Scooping pet waste

Preventing contamination from dog waste in our yards, streams, and Puget Sound is a simple task:

  1. Scoop the poop.
  2. Place it in a plastic bag and seal it.
  3. Place it in the trash.
  4. Wash your hands

Cat litter should be placed in a plastic bag and disposed of in the trash.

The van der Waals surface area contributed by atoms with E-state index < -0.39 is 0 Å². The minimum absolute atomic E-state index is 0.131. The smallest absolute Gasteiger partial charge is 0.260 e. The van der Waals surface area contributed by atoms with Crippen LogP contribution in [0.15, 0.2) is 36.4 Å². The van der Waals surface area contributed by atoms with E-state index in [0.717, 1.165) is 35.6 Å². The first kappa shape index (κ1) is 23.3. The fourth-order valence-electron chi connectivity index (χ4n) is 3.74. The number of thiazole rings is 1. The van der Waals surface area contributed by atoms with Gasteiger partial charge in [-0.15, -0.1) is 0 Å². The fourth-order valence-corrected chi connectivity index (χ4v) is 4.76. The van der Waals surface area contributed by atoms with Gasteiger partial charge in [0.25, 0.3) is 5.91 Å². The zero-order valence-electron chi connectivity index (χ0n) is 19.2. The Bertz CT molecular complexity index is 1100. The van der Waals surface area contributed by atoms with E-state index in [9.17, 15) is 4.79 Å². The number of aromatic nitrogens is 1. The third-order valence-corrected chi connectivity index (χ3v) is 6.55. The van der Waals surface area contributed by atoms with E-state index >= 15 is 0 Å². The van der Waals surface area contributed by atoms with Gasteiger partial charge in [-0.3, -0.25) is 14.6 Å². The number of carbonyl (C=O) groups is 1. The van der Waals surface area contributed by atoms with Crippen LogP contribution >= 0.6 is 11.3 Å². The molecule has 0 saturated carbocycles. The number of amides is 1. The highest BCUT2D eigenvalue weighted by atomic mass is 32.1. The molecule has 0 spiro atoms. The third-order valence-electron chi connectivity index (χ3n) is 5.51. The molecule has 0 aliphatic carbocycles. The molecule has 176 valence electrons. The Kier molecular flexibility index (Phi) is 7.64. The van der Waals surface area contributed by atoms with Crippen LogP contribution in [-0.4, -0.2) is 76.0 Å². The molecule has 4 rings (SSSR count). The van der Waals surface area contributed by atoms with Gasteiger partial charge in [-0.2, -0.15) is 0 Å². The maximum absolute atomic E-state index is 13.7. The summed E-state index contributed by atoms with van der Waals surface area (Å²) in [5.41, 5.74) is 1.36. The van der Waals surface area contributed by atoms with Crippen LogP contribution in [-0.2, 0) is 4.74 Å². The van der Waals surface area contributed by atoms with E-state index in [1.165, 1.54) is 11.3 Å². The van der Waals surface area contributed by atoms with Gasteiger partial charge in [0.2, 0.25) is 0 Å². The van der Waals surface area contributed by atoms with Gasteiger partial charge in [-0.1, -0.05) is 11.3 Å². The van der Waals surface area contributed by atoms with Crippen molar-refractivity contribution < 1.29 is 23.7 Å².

If pet waste is left on lawns, streets, trails, or in parks, rainwater can carry it into roadside ditches or storm drains which often drain directly into lakes, creeks, rivers and eventually into Puget Sound. This untreated waste may contain E. coli and other harmful bacteria, viruses, roundworms, and other pathogens. Some of these contaminants can last in your yard as long as four years and can sicken adults, pets, and children who play in their yards. Bacteria and other disease-causing organisms in pet waste are also one of the top causes of contamination in our streams. This contamination can make people and pets sick if they contact the water. One gram of pet waste, approximately the size of a pea, can contain up to 23 million fecal coliform bacteria, as well as other pathogens. When carried into Puget Sound, these pathogens can end up in shellfish, sickening people who eat them and causing closure of recreational and commercial shellfish growing areas. This not only restricts our ability to gather shellfish for personal consumption, but can have a significant impact on our economy.